- Obama’s regulatory agenda will cost U.S. economy $143B next year: report
- Patriot Act author on James Clapper: Fire, prosecute him
- Russia P.M. Medvedev: No amnesty for political prisoners
- Michigan GOP Senate hopeful reminds government is the ‘servant’
- Christmas, by Congress: Members mull a 15-cent tax on trees
- U.S. unemployment falls to five-year low of 7 percent; 203K jobs added
- World mourns Nelson Mandela and celebrates his life; burial set for Dec. 15
- Bill O’Reilly reminds: Nelson Mandela ‘was a communist’
- John Boehner says GOP should support gay candidates: ‘I do’
- Grass-Whopper: Pan-fried cricket burgers go over big in New York City
Tigers’ Martinez injures knee, could miss season
Question of the Day
DETROIT (AP) - Tigers star Victor Martinez could miss the entire 2012 season after injuring his left knee during offseason conditioning.
The Tigers said Tuesday the 33-year-old Martinez tore his left ACL last week. An MRI on Monday in Lakeland, Fla., revealed the injury. The slugging designated hitter will be evaluated again next week, but the team fully expects Martinez to need surgery.
Detroit won the AL Central by 15 games last year and reached the AL championship series behind Justin Verlander, Miguel Cabrera and Martinez. The Tigers suddenly face a much murkier outlook for 2012.
"After you feel sorry for yourself for a day or so, you move on," general manager Dave Dombrowski said. "We have a good club. We've got a lot of players who will step up."
Team trainer Kevin Rand said it will be hard to estimate when Martinez may return until after surgery.
"We get a timeline coming out of that," he said.
Martinez hit .330 with 103 RBIs in 2011, helping Detroit win the division in his first season with the Tigers. He signed a $50 million, four-year contract before last season.
Martinez and Cabrera formed a powerful pair in the middle of the lineup, and manager Jim Leyland had nothing but nice things to say throughout the year about Martinez's upbeat presence in the clubhouse.
Although he spent some time on the disabled list early in the season with a right groin problem, Martinez was still able to play 145 games. He was brought in to fill the DH spot and also play occasionally behind the plate, but he had a hard time catching toward the end of the season after hurting his left knee in August.
That injury was bothersome but not nearly as serious as this one. Martinez also hurt his ribcage during the postseason.
Detroit signed Gerald Laird recently to back up catcher Alex Avila, but aside from that it's been a quiet offseason so far for the Tigers. They added reliever Octavio Dotel but kept their everyday lineup largely intact. With Martinez out, they might need to make another move to replace his bat, although Dombrowski wasn't tipping his hand much.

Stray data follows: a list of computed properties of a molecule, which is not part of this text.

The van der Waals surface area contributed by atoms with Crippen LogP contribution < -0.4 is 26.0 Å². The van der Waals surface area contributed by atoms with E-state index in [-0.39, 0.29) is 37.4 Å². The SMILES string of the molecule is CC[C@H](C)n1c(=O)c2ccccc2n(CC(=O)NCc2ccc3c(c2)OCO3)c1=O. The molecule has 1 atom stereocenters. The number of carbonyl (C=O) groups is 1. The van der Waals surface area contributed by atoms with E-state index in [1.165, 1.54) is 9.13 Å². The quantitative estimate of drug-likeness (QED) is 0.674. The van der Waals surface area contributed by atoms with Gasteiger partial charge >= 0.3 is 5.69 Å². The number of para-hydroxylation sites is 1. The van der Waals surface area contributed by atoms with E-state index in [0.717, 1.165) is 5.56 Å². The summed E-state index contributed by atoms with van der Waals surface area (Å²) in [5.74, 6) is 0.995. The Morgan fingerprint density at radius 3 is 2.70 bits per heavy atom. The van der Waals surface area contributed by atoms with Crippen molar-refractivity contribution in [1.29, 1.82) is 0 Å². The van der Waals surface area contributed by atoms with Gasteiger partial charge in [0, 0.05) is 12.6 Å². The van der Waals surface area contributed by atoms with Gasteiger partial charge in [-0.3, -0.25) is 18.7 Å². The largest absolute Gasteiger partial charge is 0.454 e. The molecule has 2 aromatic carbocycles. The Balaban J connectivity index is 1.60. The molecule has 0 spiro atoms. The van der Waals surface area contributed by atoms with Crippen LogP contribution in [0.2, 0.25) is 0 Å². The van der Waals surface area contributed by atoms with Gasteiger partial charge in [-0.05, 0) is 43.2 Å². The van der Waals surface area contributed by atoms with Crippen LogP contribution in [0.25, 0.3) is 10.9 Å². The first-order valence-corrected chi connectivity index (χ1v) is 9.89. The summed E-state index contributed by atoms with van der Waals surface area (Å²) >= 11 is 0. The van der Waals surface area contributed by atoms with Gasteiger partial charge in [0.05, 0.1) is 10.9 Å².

Slugging first baseman Prince Fielder remains a free agent, but it's unclear if the Tigers would want to make a major financial commitment to a long-term contract to replace the injured Martinez.
"Most likely, I would say it's short term," Dombrowski said. "But I don't know that for sure. Depends on what position somebody plays and who they are."
Dombrowski did seem to shoot down the possibility that Cabrera could move from first base to third, with another first baseman joining the team.
"We're not looking at that as a full-time option," he said.
Cabrera hit .344 with 30 home runs and 105 RBIs last season, and Avila hit .295 with 19 homers. Shortstop Jhonny Peralta also had a fine year with the bat, hitting .299 with 21 homers. The Tigers may need all three to repeat those productive performances in Martinez's absence.
When Martinez was acquired last offseason, Detroit was looking for another big bat to support Cabrera. Martinez provided one, but outfielder Magglio Ordonez and second baseman Carlos Guillen struggled with injuries, and neither was expected back with the Tigers.
Detroit traded for outfielder Delmon Young last August, and the Tigers could get a boost if outfielder Brennan Boesch can stay healthy. Boesch hit 16 homers in 115 games last year, but he was shut down late in the season with an injured right thumb.
- Spike in battlefield deaths linked to restrictive rules of engagement
- Activists urge Obama to go rogue, sidestep Congress
- Colorado judge: Bakery owner discriminated against gay couple
- Bill OReilly reminds: Nelson Mandela was a communist
- U.S. pilot scares off Iranians with 'Top Gun'-worthy stunt: 'You really ought to go home'
- PRUDEN: British press horrified as London's new mayor dares to proclaim the truth
- Rush Limbaugh: Obama trying to make Mandela death about himself
- Obamas call to close Vatican embassy is 'slap in the face' to Roman Catholics
- 'Hunger Games' delivers Obama's message on income inequality
- NAPOLITANO: Pope Francis should be saving souls, not pocketbooks
Independent voices from the The Washington Times Communities
Interviews and show reviews from the Los Angeles punk scene past and present. Los Angeles has always been rich in punk rock talent since punk rock was born.
Inside the sport of hockey from a scout’s perspective
Classical music and the performing arts: news and reviews you can use.
For moms, dads, kids, tech heads, travelers, kitchen mavens and everyone else on your holiday gift list
White House pets gone wild!